From what I’ve seen over the years regarding Martin, I would have to say he is lying. Lying to continue a narrative is what Liberal/ progressive media soldiers do all the time. In this latest Media Party ambush the narrative ( “the biggest electoral fraud in history” ) has gone off the rails, so they are desperately lashing out and continuing to play fast and loose with the rules, just to keep a flawed manufactured narrative alive. I have no doubt Martin knew what was on the record and what was off the record, he just didn’t care, and is now playing dumb, like he’s some rookie. Media Party soldiers like Martin are professional manipulaters, and in being so, need to lie, and have no problem doing so, especially when they’re in the middle of a manufactured smear campaign where rules of decency and truth don’t apply. Brodie should know better then to deal with these vipers… hopefully he’s learned a valuable lesson… never trust the Media Party as they are in a self declared “war” against the Government Canadians chose to elect. Martin is a professional liar, just like Coyne, the Glob@Plop, CBC, CTV, etc. etc. The Media “war” against the Government continues.

  7. Brian Says:

    nah … probably just assumed disclaimers only apply to Conservatives , Global Warming Deniers or anyone else who does not agree with the liberal agenda … because they (liberals) are always correct and on the side of whatever is best for YOU .

    • jon Says:

      Specific to the Media Party, they’ll argue that the criticisms against them for both the angles they play up and those they play down are strictly opinion-based; subjective rantings that have no basis in reality, unsubstantiated and completely without merit. But the subjectiveness is removed when you compare like things and expose how, in spite of that, they’ll cover the story differently depending on which side of the political spectrum the group or individual happens to be on.

      We’ll get plenty of that in less than 2 weeks when the federal and Ontario budgets are delivered. The Flaherty budget, the Media Party, will play as slash and burn, cutting in the wrong places, with plenty of “but critics say” throughout their reports — “but critics say” being a favourite tool the Media Party uses to rebut Tory policy and positions, often times when — in the event that they have to report immediately following a Tory minister’s announcement at a presser — they have no actual quotes on hand from the opposition, instead channeling them by stating, “What the opposition might say to criticize the gov’t on this issue is this…” It’s a “clever way” (not really) to insert their own biased position to the report while “appearing” to provide neutrality.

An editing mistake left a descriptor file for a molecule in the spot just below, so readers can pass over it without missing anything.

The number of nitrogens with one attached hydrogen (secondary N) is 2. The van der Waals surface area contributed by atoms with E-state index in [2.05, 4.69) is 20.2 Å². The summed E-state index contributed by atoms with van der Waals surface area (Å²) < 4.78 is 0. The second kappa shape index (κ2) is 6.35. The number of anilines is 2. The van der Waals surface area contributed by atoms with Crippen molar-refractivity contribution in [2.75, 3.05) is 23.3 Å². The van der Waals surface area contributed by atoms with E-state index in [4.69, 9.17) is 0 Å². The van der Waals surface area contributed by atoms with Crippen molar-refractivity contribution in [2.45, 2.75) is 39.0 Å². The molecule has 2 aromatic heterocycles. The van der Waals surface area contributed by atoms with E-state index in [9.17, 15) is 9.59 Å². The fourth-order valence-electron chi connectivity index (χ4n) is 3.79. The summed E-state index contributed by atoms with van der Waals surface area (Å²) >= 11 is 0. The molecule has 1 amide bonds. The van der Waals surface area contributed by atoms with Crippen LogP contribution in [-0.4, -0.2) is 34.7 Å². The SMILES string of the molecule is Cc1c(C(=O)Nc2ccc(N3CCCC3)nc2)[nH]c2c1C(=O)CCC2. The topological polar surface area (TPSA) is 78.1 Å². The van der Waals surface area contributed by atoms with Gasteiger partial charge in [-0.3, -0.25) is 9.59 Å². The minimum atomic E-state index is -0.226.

With Ontario’s budget being handed down just 2 days earlier by a Lib gov’t, the Media Party”s focus will be all about the gov’t’s attempts in “finding efficiencies”, bringing about “transformational change” in current program spending, and with a specific emphasis on the ultimate goal of reaching a “balanced budget” and when happy days will be hear for all again — much like the reporting was for FM Paul Martin in the ’90s.

      2 budgets handed down by 2 gov’ts of different political stripes provides for a great opportunity to analyze media bias. Both will be austerity budgets and yet both will be covered differently by the Media Party.

      Just a side note, Ont’s McLiar won’t cut 16% of gov’t spending as Don Drummond recommends but the cuts he will impose — 7, 8, 9 or even 10% — will be double or even triple that brought in by “Mike The Knife” in the ’90s..But don’t look for the Media Party to point that one out. They only compare the 2 premiers on any given issue when they feel the current one appears kinder and gentler. As a result, they’ll be making the Drummond-McLiar comparison instead and saying to Ontarians, “pain from the cuts could’ve have been felt much deeper but the premier chose a more balanced approach”.

  8. Stan Says:

    This dog is done, the robocalls smear is dying.
    The next media smear is well on the way, my bets are it will be the liberal media telling us that Harper is trying to frame the new NDP leader, whoever it is, if he doesn’t actually become orgasmic when commenting on him/her.

    Perhaps we should have a contest or a poll?

  9. marco Says:

    Wow font size becomes contentious! WRT to nspector’s font comments – it’s possible that his mail reader is set for plain text only – in which case font sizes are ignored and all text is rendered uniformly.